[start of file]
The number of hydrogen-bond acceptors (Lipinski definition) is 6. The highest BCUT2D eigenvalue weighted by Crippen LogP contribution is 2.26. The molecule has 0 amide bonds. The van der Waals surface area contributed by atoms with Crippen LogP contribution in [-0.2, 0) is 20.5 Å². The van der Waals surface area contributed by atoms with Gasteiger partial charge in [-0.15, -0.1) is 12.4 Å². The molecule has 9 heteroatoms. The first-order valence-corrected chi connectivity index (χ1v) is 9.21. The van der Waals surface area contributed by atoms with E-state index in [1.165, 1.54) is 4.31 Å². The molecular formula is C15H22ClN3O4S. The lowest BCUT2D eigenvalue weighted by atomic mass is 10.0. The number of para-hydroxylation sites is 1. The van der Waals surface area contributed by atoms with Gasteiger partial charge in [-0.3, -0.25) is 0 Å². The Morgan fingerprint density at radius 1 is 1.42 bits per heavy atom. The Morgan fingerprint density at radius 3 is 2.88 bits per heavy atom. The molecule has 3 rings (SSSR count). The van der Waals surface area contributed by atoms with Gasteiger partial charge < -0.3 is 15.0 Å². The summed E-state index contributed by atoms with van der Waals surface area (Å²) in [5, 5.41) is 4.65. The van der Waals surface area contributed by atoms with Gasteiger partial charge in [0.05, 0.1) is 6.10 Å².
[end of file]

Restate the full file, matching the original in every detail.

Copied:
The number of hydrogen-bond acceptors (Lipinski definition) is 6. The highest BCUT2D eigenvalue weighted by Crippen LogP contribution is 2.26. The molecule has 0 amide bonds. The van der Waals surface area contributed by atoms with Crippen LogP contribution in [-0.2, 0) is 20.5 Å². The van der Waals surface area contributed by atoms with Gasteiger partial charge in [-0.15, -0.1) is 12.4 Å². The molecule has 9 heteroatoms. The first-order valence-corrected chi connectivity index (χ1v) is 9.21. The van der Waals surface area contributed by atoms with E-state index in [1.165, 1.54) is 4.31 Å². The molecular formula is C15H22ClN3O4S. The lowest BCUT2D eigenvalue weighted by atomic mass is 10.0. The number of para-hydroxylation sites is 1. The van der Waals surface area contributed by atoms with Gasteiger partial charge in [-0.3, -0.25) is 0 Å². The Morgan fingerprint density at radius 1 is 1.42 bits per heavy atom. The Morgan fingerprint density at radius 3 is 2.88 bits per heavy atom. The molecule has 3 rings (SSSR count). The van der Waals surface area contributed by atoms with Gasteiger partial charge < -0.3 is 15.0 Å². The summed E-state index contributed by atoms with van der Waals surface area (Å²) in [5, 5.41) is 4.65. The van der Waals surface area contributed by atoms with Gasteiger partial charge in [0.05, 0.1) is 6.10 Å².